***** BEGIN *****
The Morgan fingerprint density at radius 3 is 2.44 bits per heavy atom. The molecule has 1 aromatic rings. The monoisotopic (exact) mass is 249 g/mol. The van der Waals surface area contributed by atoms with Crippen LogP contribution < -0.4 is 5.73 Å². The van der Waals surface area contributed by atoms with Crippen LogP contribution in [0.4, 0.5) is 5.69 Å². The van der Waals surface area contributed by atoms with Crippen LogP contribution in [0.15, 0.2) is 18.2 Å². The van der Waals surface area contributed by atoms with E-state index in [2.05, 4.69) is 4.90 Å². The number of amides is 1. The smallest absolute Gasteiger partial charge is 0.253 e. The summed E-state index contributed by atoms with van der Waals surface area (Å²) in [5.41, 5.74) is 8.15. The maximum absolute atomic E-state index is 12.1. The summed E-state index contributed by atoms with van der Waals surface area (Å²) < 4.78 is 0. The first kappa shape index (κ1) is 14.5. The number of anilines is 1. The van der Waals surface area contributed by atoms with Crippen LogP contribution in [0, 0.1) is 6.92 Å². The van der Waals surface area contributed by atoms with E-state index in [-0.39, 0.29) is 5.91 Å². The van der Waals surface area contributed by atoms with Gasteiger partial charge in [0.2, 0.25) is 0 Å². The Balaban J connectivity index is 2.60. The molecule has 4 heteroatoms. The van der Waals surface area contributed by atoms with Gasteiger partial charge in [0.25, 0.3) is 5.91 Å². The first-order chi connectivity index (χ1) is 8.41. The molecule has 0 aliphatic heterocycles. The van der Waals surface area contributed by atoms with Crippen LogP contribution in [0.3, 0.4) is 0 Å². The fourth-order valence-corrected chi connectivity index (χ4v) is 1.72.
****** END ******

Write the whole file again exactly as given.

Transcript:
The Morgan fingerprint density at radius 3 is 2.44 bits per heavy atom. The molecule has 1 aromatic rings. The monoisotopic (exact) mass is 249 g/mol. The van der Waals surface area contributed by atoms with Crippen LogP contribution < -0.4 is 5.73 Å². The van der Waals surface area contributed by atoms with Crippen LogP contribution in [0.4, 0.5) is 5.69 Å². The van der Waals surface area contributed by atoms with Crippen LogP contribution in [0.15, 0.2) is 18.2 Å². The van der Waals surface area contributed by atoms with E-state index in [2.05, 4.69) is 4.90 Å². The number of amides is 1. The smallest absolute Gasteiger partial charge is 0.253 e. The summed E-state index contributed by atoms with van der Waals surface area (Å²) in [5.41, 5.74) is 8.15. The maximum absolute atomic E-state index is 12.1. The summed E-state index contributed by atoms with van der Waals surface area (Å²) < 4.78 is 0. The first kappa shape index (κ1) is 14.5. The number of anilines is 1. The van der Waals surface area contributed by atoms with Crippen LogP contribution in [0, 0.1) is 6.92 Å². The van der Waals surface area contributed by atoms with E-state index in [-0.39, 0.29) is 5.91 Å². The van der Waals surface area contributed by atoms with Gasteiger partial charge in [0.2, 0.25) is 0 Å². The Balaban J connectivity index is 2.60. The molecule has 4 heteroatoms. The van der Waals surface area contributed by atoms with Gasteiger partial charge in [0.25, 0.3) is 5.91 Å². The first-order chi connectivity index (χ1) is 8.41. The molecule has 0 aliphatic heterocycles. The van der Waals surface area contributed by atoms with Crippen LogP contribution in [0.3, 0.4) is 0 Å². The fourth-order valence-corrected chi connectivity index (χ4v) is 1.72.